Cache-Control: public, max-age=1024000 The Boar's Head Tavern


This celebrated Shakspearean tavern was situated in Great Eastcheap, and is first mentioned in the time of Richard II.; the scene of the revels of Falstaff and Henry V., when Prince of Wales, in Shakspeare's Henry IV., Part 2. Stow relates a riot in "the cooks' dwellings" here on St. John's eve, 1410, by Princes John and Thomas. The tavern was destroyed in the Great Fire of 1666, but was rebuilt in two years, as attested by a boar's head cut in stone, with the initials of the landlord, I. T., and the date 1668, above the first-floor window. This sign-stone is now in the Guildhall library. The house stood between Small-alley and St. Michael's-lane, and in the rear looked upon St. Michael's churchyard, where was buried a drawer, or waiter, at the tavern, d. 1720: in the church was interred John Rhodoway, "Vintner at the Bore's Head," 1623.

Maitland, in 1739, mentions the Boar's Head, as "the chief tavern in London" under the sign. Goldsmith (Essays), Boswell (Life of Dr. Johnson), and Washington Irving (Sketch-book), have idealized the house as the identical place which Falstaff frequented, forgetting its destruction in the Great Fire. The site of the Boar's Head is very nearly that of the statue of King William IV.

In 1834, Mr. Kempe, F.S.A., exhibited to the Society of Antiquaries a carved oak figure of Sir John Falstaff, in the costume of the 16th century; it had supported an ornamental bracket over one side of the door of the Boar's Head, a figure of Prince Henry sustaining that on the other. The Falstaff was the property of one Shelton, a brazier, whose ancestors had lived in the shop he then occupied in Great Eastcheap, since the Great Fire. He well remembered the last Shakspearean grand dinner-party at the Boar's Head, about 1784: at an earlier party, Mr. Wilberforce was present. A boar's head, with tusks, which had been suspended in a room of the tavern, perhaps the Half-Moon or Pomegranate, (see Henry IV. act ii. sc. 4,) at the Great Fire, fell down with the ruins of the house, and was conveyed to Whitechapel Mount, where, many years after, it was recovered, and identified with its former locality. At a public house, No. 12, Miles-lane, was long preserved a tobacco-box, with a painting of the original Boar's Head Tavern on the lid.[29]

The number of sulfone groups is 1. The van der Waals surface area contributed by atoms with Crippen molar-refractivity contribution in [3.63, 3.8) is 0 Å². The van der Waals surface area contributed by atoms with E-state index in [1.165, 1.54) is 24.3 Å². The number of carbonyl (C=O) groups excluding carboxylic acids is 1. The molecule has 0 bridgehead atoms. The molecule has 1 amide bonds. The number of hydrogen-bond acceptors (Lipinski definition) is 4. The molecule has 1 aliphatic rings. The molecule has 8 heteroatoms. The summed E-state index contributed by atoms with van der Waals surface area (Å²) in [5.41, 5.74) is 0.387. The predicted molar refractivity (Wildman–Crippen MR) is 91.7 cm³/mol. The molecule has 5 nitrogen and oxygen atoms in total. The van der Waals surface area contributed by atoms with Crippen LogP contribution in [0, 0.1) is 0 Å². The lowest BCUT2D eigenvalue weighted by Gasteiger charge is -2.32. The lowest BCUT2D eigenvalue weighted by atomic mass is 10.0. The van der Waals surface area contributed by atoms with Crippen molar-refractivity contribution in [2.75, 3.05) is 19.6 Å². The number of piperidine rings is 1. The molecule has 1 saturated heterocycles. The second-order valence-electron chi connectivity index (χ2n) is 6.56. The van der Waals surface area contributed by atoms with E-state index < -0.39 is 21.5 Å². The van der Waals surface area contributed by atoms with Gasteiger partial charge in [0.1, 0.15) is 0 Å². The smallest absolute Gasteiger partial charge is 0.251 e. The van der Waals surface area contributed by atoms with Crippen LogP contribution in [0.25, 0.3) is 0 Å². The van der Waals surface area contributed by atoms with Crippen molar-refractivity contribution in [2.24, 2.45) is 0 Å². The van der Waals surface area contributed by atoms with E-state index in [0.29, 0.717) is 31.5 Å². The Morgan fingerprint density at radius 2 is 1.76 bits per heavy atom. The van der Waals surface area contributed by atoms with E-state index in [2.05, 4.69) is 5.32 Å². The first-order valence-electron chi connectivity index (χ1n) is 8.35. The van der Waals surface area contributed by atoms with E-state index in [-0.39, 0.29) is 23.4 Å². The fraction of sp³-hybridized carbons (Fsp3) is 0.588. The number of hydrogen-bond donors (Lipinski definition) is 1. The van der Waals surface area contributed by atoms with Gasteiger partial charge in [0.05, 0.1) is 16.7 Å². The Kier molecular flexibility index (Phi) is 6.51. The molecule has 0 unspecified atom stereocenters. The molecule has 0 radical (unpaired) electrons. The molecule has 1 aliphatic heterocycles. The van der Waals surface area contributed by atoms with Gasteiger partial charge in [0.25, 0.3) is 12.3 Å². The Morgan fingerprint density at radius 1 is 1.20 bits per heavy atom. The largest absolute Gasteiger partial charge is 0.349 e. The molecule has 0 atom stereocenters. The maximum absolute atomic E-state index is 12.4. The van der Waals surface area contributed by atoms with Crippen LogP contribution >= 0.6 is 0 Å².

In High-street, Southwark, in the rear of Nos. 25 and 26, was formerly the Boar's Head Inn, part of Sir John Falstolf's benefaction to Magdalen College, Oxford. Sir John was one of the bravest generals in the French wars, under the fourth, fifth, and sixth Henries; but he is not the Falstaff of Shakspeare. In the Reliquię Hearnianę, edited by Dr. Bliss, is the following entry relative to this bequest:—

"1721. June 2.—The reason why they cannot give so good an account of the benefaction of Sir John Fastolf to Magd. Coll. is, because he gave it to the founder, and left it to his management, so that 'tis suppos'd 'twas swallow'd up in his own estate that he settled it upon the college. However, the college knows this, that the Boar's Head in Southwark, which was then an inn, and still retains the name, tho' divided into several tenements (which bring the college about 150l. per ann.), was part of Sir John's gift."

The above property was for many years sublet to the family of the author of the present Work, at the rent of 150l. per annum; the cellar, finely vaulted, and excellent for wine, extended beneath the entire court, consisting of two rows of tenements, and two end houses, with galleries, the entrance being from the High-street. The premises were taken down for the New London Bridge approaches. There was also a noted Boar's Head in Old Fish-street.

Can he forget who has read Goldsmith's nineteenth Essay, his reverie at the Boar's Head?—when, having confabulated with the landlord till long after "the watchman had gone twelve," and suffused in the potency of his wine a mutation in his ideas, of the person of the host into that of Dame Quickly, mistress of the tavern in the days of Sir John, is promptly effected, and the liquor they were drinking seemed shortly converted into sack and sugar. Mrs. Quickly's recital of the history of herself and Doll Tearsheet, whose frailties in the flesh caused their being both sent to the house of correction, charged with having allowed the famed Boar's Head to become a low brothel; her speedy departure to the world of Spirits; and Falstaff's impertinences as affecting Madame Proserpine; are followed by an enumeration of persons who had held tenancy of the house since her time. The last hostess of note was, according to Goldsmith's account, Jane Rouse, who, having unfortunately quarrelled with one of her neighbours, a woman of high repute in the parish for sanctity, but as jealous as Chaucer's Wife of Bath, was by her accused of witchcraft, taken from her own bar, condemned, and executed accordingly!—These were times, indeed, when women could not scold in safety. These and other prudential apophthegms on the part of Dame Quickly, seem to have dissolved Goldsmith's stupor of ideality; on his awaking, the landlord is really the landlord, and not the hostess of a former day, when "Falstaff was in fact an agreeable old fellow, forgetting age, and showing the way to be young at sixty-five. Age, care, wisdom, reflection, begone! I give you to the winds. Let's have t'other bottle. Here's to the memory of Shakspeare, Falstaff, and all the merry men of Eastcheap."[30]

[29] Curiosities of London, p. 265.

[30] Burn's Catalogue of the Beaufoy Tokens.

John Timbs
Club Life of London Vol. II
London, 1866